By Victor S. Sierpina

Still coughing? A few days ago I was swapping home remedies with a lively Italian grandmother on how coughs were treated in our families. Her favorite was a mix of honey, lemon juice and a splash of bourbon. During a recent hospitalization for a bronchial infection, her cough was unremitting so she asked the nurses for her favorite cough syrup. Our professional and patient-centered nurses agreed to bring the honey and the lemon juice. The rest of the recipe would be fine if someone brought it in and they just didn’t know about it. Wink, wink!

Well, she was in the office a couple weeks later and though a powerful opiate laced cough syrup helped, she still was up at night and fatigued from a persistent cough. I recommended the lemon-honey-whiskey mixture at bedtime along with an expectorant and an inhaler. We got along well, I think, and I expect she and her cough will improve.

Keep in mind that the cause of chronic cough is most commonly one of three things: post nasal drainage, asthma, and gastroesophageal reflux. Treatments for chronic cough from these common conditions are straightforward though not necessarily intuitive: nasal saline washes, prescription sprays and antihistamines for post nasal drainage; steroid and other inhalers for asthma; antacids for reflux induced cough.

A chronic cough may need further evaluation by your physician, especially if accompanied by other signs and symptoms such as weight loss, night sweats, bloody sputum or worsening shortness of breath. Lung infections such as tuberculosis, chronic obstructive lung disease, especially in smokers, cancer, heart failure and other serious conditions can cause a cough that doesn’t go away. If in doubt, check it out.

A chest x-ray, CT scan, skin test, pulmonary function or heart evaluation and some simple blood tests can usually sort out serious sources of cough from more minor but aggravating causes. ACE inhibitors like lisinopril are commonly used heart and blood pressure medicines and should always be considered as a cause of chronic cough, even if you have taken them for some time. Another cause of persistent cough is pertussis, or whooping cough, which is making its rounds lately due to lapses in immunizations. Such a cough can last for weeks after exposure to the initial infection.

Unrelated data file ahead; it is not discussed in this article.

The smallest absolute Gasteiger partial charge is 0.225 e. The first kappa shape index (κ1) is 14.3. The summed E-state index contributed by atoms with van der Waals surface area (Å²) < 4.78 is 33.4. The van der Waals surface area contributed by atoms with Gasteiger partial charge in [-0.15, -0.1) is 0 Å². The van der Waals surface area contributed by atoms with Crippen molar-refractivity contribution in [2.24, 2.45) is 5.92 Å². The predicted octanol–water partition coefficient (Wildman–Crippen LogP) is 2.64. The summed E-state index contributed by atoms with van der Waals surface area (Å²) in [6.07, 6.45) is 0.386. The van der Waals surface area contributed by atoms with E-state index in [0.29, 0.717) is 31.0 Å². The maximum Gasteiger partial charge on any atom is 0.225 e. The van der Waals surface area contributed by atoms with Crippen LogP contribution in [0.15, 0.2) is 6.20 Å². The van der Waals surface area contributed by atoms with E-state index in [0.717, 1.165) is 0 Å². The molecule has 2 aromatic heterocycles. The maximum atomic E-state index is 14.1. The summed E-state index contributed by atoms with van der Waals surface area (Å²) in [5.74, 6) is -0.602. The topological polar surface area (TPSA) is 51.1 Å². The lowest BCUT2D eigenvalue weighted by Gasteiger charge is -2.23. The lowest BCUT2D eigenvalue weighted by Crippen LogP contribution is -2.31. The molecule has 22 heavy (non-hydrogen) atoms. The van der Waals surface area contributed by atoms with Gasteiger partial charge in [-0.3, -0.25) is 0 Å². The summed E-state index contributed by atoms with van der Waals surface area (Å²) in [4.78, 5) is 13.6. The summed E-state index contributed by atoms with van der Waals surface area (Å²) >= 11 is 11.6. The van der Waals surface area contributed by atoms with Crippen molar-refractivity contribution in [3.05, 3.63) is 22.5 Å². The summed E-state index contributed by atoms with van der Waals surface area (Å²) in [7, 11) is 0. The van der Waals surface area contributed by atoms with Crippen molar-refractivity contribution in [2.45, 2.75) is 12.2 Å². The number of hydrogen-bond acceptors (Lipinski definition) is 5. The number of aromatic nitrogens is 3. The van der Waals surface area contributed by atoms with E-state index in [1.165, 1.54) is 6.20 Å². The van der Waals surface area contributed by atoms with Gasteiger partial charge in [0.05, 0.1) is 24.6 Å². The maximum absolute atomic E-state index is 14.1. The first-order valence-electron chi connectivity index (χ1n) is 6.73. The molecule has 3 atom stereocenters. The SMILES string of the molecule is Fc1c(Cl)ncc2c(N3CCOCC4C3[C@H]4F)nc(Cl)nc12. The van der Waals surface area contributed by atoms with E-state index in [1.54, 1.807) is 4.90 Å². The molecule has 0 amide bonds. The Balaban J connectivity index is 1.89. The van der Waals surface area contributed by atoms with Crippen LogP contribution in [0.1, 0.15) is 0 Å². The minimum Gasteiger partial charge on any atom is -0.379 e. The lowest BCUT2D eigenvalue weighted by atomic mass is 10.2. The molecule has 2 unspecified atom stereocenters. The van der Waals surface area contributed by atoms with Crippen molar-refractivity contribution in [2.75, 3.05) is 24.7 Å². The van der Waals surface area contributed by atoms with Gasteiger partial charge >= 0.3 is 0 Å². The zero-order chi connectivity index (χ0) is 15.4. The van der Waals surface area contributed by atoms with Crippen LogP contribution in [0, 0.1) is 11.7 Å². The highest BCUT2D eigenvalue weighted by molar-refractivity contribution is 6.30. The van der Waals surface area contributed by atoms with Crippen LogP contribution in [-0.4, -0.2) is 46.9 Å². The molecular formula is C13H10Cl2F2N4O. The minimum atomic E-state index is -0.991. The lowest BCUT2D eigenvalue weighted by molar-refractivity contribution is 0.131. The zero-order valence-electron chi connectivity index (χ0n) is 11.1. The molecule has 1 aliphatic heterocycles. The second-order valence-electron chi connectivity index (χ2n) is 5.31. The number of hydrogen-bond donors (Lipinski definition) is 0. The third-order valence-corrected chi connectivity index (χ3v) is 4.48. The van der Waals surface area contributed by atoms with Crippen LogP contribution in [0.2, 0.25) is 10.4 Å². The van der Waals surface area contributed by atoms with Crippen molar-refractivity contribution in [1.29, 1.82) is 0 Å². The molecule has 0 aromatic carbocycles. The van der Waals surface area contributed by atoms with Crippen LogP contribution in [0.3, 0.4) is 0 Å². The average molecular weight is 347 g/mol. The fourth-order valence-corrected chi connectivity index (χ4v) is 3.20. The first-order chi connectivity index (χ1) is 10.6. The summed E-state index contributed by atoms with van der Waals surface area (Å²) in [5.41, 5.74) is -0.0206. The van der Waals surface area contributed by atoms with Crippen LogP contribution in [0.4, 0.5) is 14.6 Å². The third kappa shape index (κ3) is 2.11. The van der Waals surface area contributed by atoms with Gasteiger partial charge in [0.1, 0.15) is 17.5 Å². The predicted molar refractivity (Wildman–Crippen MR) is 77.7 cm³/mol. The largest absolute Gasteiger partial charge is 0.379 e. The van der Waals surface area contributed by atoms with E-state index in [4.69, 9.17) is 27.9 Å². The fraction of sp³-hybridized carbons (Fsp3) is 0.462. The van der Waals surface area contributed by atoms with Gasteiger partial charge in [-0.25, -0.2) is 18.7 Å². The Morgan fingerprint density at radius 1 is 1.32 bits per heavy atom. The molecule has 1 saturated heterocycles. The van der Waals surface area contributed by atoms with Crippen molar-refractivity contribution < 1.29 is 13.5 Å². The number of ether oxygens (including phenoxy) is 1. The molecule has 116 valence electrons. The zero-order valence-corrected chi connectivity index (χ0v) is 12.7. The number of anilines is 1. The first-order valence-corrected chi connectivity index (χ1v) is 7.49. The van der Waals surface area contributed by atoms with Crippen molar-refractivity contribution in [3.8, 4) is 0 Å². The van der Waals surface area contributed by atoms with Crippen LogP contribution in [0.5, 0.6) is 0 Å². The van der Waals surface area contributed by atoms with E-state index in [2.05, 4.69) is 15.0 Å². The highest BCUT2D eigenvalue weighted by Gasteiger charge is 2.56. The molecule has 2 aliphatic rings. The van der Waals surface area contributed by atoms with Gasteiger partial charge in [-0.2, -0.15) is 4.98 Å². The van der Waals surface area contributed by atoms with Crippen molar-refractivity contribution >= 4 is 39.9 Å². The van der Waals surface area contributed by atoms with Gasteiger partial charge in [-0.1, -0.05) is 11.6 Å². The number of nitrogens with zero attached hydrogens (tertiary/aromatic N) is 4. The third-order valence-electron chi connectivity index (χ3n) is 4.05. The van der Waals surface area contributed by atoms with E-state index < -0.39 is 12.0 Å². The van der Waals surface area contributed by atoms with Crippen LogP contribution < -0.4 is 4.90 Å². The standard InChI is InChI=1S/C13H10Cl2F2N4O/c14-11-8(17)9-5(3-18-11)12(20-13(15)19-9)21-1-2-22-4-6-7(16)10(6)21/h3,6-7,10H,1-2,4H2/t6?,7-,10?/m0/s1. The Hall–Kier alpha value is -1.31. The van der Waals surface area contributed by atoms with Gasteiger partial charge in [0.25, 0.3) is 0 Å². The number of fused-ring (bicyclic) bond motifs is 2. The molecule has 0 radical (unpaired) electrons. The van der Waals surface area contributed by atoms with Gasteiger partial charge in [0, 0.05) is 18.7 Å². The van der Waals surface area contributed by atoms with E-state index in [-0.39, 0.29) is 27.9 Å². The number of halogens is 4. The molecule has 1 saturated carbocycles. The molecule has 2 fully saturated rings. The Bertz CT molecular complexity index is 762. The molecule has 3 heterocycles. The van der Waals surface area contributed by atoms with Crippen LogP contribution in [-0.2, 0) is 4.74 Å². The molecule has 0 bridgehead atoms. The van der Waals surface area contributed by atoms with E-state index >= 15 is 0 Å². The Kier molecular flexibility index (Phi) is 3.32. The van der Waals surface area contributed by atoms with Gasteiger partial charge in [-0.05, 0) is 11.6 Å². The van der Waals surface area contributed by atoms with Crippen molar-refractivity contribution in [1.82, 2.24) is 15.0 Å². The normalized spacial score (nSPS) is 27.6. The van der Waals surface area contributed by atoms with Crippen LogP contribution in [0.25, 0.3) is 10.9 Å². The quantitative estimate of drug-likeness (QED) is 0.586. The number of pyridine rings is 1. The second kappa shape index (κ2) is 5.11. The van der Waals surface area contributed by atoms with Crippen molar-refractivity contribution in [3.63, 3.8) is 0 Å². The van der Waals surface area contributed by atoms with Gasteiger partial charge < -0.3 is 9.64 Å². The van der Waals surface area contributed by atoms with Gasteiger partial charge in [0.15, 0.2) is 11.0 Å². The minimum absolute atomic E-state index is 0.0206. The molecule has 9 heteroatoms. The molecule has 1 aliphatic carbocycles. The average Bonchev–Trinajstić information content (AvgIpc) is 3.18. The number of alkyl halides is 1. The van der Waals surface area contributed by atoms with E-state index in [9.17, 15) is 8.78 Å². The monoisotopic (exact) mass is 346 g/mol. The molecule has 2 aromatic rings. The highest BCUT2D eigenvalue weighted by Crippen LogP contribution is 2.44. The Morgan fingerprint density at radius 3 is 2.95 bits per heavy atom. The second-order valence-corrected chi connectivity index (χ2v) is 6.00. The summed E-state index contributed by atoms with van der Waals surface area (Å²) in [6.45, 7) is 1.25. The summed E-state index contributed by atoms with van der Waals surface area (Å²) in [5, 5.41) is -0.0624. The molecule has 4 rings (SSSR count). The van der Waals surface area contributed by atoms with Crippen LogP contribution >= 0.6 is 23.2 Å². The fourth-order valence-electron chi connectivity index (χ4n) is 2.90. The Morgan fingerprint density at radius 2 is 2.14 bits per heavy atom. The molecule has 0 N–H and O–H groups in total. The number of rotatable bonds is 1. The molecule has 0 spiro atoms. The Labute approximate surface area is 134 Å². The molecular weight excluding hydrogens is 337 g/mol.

Most of the time, a cough is nothing to worry about. You might have a dry, hard, tickly cough or a wet, juicy, rattly cough that brings up phlegm. Especially at this time of year, such coughs are most commonly due to a passing flu or other viral respiratory infection.

If you have a cough that doesn’t go away, here are some common home remedies and integrative approaches to try:

1. Let the shower run for 10-20 minutes and sit in the steamy bathroom.
2. Consider inhaling some aromatic herbs like eucalyptus, peppermint, tea tree or thyme oils in a bath.
3. Use an expectorant to thin mucus and help your body clear it. Examples are commonly available over the counter products such as guaifenesin (Mucinex™), licorice, mullein and wild cherry bark. Other herbal mixtures including pleurisy root, horehound, plantain and marshmallow are available at your health food store and may be useful.
4. Cough drops with menthol, licorice, horehound and other herbs that calm the tickle and reduce the cough reflex. Ricola and Hall’s are reliable brands.
5. Hot soups with chicken, barley and spicy herbs like garlic, onions and ginger can help mend both mind and body.
6. Avoid mucus-producing foods like those with high sugar or fat content and other refined, processed foods.
7. Drink lots of water to thin mucus.
8. Vitamin C, Echinacea, zinc and N-acetyl cysteine can boost immunity and thin phlegm according to some studies.
9. Avoid cough suppressants during the day so you can clear phlegm but save these for nighttime use so you can get some needed rest.
10. Try deep, slow, diaphragmatic “soft belly” breathing to enhance lung expansion and to help quiet annoying reflex coughing.

By the way, if you are a smoker, give it up for your own sake and that of your family. Smoking and secondhand smoke are common causes of chronic cough. Finally, if a cough persists, be sure to be evaluated for allergies. Allergies to mold, dust, ragweed and other inhalants are a very common cause for chronic cough and postnasal drainage.

And don’t forget the grandmother’s recipe of honey and lemon juice, with or without the bourbon.